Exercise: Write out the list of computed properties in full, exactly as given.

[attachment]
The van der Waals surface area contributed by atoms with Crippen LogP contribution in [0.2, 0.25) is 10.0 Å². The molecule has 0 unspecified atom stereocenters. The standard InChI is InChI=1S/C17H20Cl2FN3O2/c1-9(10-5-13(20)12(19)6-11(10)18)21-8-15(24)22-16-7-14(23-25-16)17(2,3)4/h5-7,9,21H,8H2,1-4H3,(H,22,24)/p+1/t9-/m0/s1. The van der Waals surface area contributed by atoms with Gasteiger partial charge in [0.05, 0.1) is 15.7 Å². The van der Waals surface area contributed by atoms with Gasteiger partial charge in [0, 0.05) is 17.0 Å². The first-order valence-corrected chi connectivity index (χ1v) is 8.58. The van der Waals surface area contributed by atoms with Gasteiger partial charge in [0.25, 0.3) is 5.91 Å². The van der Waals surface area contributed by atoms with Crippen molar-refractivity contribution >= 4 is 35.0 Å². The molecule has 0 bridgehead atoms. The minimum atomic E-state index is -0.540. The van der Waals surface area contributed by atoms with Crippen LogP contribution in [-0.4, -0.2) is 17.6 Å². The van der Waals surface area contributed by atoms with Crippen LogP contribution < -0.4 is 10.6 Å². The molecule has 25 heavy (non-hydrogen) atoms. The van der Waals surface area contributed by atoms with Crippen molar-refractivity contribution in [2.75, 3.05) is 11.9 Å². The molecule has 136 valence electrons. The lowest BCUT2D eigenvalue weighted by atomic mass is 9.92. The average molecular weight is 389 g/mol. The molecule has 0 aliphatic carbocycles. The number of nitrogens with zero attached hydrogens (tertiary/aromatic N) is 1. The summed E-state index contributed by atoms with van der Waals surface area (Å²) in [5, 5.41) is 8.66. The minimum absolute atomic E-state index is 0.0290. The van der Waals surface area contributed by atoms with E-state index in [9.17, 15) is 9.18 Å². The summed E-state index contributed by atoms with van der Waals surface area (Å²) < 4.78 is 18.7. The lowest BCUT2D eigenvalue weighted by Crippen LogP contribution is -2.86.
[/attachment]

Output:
The van der Waals surface area contributed by atoms with Crippen LogP contribution in [0.2, 0.25) is 10.0 Å². The molecule has 0 unspecified atom stereocenters. The standard InChI is InChI=1S/C17H20Cl2FN3O2/c1-9(10-5-13(20)12(19)6-11(10)18)21-8-15(24)22-16-7-14(23-25-16)17(2,3)4/h5-7,9,21H,8H2,1-4H3,(H,22,24)/p+1/t9-/m0/s1. The van der Waals surface area contributed by atoms with Gasteiger partial charge in [0.05, 0.1) is 15.7 Å². The van der Waals surface area contributed by atoms with Gasteiger partial charge in [0, 0.05) is 17.0 Å². The first-order valence-corrected chi connectivity index (χ1v) is 8.58. The van der Waals surface area contributed by atoms with Gasteiger partial charge in [0.25, 0.3) is 5.91 Å². The van der Waals surface area contributed by atoms with Crippen molar-refractivity contribution >= 4 is 35.0 Å². The molecule has 0 bridgehead atoms. The minimum atomic E-state index is -0.540. The van der Waals surface area contributed by atoms with Crippen LogP contribution in [-0.4, -0.2) is 17.6 Å². The van der Waals surface area contributed by atoms with Crippen LogP contribution < -0.4 is 10.6 Å². The molecule has 25 heavy (non-hydrogen) atoms. The van der Waals surface area contributed by atoms with Crippen molar-refractivity contribution in [2.75, 3.05) is 11.9 Å². The molecule has 136 valence electrons. The lowest BCUT2D eigenvalue weighted by atomic mass is 9.92. The average molecular weight is 389 g/mol. The molecule has 0 aliphatic carbocycles. The number of nitrogens with zero attached hydrogens (tertiary/aromatic N) is 1. The summed E-state index contributed by atoms with van der Waals surface area (Å²) in [5, 5.41) is 8.66. The minimum absolute atomic E-state index is 0.0290. The van der Waals surface area contributed by atoms with E-state index in [9.17, 15) is 9.18 Å². The summed E-state index contributed by atoms with van der Waals surface area (Å²) < 4.78 is 18.7. The lowest BCUT2D eigenvalue weighted by Crippen LogP contribution is -2.86.